In recent years, most of the world's 34 richest countries have developed policies that grant dads paid paternity leave or set aside a portion of parental leave exclusively for dads, known as "daddy quotas." But not Canada.
The benefits of paternity leave are many. "Father's leave is linked to more involvement in child-care activities such as helping a baby to eat, changing [diapers], getting up in the night, bathing and reading to a child," explains Dr. Jennifer Baxter of the Australian Institute for Family Studies.
Her research on the topic makes the link between a dad's heightened involvement in the early years and a baby's increased cognitive abilities. Other studies prove that dads who are hands-on from the beginning have a positive impact on their child's academic performance as far down the road as high school.
Writer and journalist, Liza Mundy, also points out that the family member who benefits the most from paternity leave is mom.
"[Paternity leave] has been shown to boost male participation in the household, enhance female participation in the labour force, and promote gender equity in both domains," she says.
When dads take leave, mothers are able to return to work sooner, preventing them from missing out on valuable experience and promotions.
Unfortunately for Canadian parents, Canada is one of only nine OECD (Organisation for Economic Co-operation and Development) countries that does not have a national paid paternity leave or father-specific parental leave in place.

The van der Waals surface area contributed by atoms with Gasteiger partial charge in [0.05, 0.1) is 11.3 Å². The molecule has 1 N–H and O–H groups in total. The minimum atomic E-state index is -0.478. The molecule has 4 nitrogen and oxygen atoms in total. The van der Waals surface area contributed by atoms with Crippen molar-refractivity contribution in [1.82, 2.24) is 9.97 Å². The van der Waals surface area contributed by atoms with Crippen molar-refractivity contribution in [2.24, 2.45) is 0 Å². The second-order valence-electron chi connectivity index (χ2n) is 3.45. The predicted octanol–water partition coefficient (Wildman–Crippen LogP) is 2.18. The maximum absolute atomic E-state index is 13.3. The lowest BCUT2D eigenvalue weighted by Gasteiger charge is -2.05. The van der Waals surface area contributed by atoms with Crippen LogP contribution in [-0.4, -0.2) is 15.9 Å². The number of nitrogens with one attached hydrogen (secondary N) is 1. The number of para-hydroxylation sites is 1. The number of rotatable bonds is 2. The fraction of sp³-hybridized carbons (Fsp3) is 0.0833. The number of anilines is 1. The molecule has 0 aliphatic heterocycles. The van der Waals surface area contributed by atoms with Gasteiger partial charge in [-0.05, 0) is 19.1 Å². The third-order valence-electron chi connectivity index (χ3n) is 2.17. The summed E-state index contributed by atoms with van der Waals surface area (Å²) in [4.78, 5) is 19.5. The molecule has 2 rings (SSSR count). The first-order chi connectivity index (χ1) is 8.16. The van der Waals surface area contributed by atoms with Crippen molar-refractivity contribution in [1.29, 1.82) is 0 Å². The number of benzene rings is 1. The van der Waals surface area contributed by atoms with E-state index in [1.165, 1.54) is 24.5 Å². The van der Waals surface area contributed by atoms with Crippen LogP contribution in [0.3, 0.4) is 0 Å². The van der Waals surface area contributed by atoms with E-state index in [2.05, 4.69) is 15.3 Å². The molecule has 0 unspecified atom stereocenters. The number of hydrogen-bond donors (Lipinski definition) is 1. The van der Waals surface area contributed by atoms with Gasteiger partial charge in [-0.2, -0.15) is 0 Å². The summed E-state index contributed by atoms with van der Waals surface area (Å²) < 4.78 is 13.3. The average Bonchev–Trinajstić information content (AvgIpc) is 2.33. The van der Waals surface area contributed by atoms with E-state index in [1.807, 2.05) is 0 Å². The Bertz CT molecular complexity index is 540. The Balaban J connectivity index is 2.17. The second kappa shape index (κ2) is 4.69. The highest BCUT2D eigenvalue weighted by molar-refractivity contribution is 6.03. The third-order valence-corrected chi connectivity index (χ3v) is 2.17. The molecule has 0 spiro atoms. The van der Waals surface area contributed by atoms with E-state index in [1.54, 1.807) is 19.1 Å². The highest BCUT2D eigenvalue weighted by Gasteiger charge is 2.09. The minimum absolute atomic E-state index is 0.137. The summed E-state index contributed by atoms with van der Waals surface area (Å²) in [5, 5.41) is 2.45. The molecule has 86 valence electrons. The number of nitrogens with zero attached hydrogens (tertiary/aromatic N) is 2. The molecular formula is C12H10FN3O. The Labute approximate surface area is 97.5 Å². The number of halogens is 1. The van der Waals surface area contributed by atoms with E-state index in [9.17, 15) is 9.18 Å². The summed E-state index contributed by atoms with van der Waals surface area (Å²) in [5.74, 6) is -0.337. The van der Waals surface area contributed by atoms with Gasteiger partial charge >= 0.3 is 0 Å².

Quebec is the only province that offers five weeks of unpaid leave exclusively for fathers. They can receive up to 70 per cent of their weekly salary through the Quebec Parental Insurance Plan.
Considering our poor ranking, we thought we'd take a look at the top five OECD countries' paternity leave policies and find out how they're offering dads time off from work to spend with their kiddos.
1. South Korea
Topping the list is South Korea with 53 weeks of paternity leave. In an effort to repair the country's declining birth rate (Korea has the lowest birth rate among all OECD countries), a father-specific leave has been in place since 2007.
Uptake among men, however, was extremely low, prompting President Park Guen-hye to institute a more rigorous two-tier plan after her election in 2013.
Park's plan not only increased financial incentives for dads taking leave, with partial payment of their salary for up to 53 weeks, but also for the companies that employ them by offering funds to train interim employees.
Women in South Korea currently have 90 days of maternity leave, 60 of which are paid in full. After 90 days they are eligible to take up to a year of partially paid parental leave.
Ideologically, the longer leave allowance for men would make men and women more equal in the eyes of an employer. Why discriminate against a woman if a man is just as likely to need time off to raise the kids? This could ultimately strengthen women's careers so that they feel secure enough to go ahead and have children.